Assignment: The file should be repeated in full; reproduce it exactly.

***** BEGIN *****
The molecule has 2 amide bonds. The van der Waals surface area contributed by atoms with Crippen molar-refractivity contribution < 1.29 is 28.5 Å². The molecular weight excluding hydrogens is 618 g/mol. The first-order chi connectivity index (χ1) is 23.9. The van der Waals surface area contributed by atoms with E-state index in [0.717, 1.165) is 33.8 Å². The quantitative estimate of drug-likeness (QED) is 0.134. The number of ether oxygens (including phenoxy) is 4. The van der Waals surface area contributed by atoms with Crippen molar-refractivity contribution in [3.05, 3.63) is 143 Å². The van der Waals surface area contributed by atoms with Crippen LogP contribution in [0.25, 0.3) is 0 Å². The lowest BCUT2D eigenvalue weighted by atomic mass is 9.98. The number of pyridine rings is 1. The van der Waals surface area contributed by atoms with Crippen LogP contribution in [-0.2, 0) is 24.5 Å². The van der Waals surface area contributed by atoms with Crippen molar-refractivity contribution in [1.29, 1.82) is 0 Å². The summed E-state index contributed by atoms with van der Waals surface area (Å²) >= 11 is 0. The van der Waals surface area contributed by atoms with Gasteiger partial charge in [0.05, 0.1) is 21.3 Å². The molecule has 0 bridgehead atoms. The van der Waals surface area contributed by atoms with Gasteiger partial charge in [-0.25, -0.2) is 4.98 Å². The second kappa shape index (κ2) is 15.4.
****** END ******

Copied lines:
The molecule has 2 amide bonds. The van der Waals surface area contributed by atoms with Crippen molar-refractivity contribution < 1.29 is 28.5 Å². The molecular weight excluding hydrogens is 618 g/mol. The first-order chi connectivity index (χ1) is 23.9. The van der Waals surface area contributed by atoms with E-state index in [0.717, 1.165) is 33.8 Å². The quantitative estimate of drug-likeness (QED) is 0.134. The number of ether oxygens (including phenoxy) is 4. The van der Waals surface area contributed by atoms with Crippen molar-refractivity contribution in [3.05, 3.63) is 143 Å². The van der Waals surface area contributed by atoms with Crippen LogP contribution in [0.25, 0.3) is 0 Å². The lowest BCUT2D eigenvalue weighted by atomic mass is 9.98. The number of pyridine rings is 1. The van der Waals surface area contributed by atoms with Crippen LogP contribution in [-0.2, 0) is 24.5 Å². The van der Waals surface area contributed by atoms with Crippen molar-refractivity contribution in [1.29, 1.82) is 0 Å². The summed E-state index contributed by atoms with van der Waals surface area (Å²) >= 11 is 0. The van der Waals surface area contributed by atoms with Gasteiger partial charge in [0.05, 0.1) is 21.3 Å². The molecule has 0 bridgehead atoms. The van der Waals surface area contributed by atoms with Gasteiger partial charge in [-0.25, -0.2) is 4.98 Å². The second kappa shape index (κ2) is 15.4.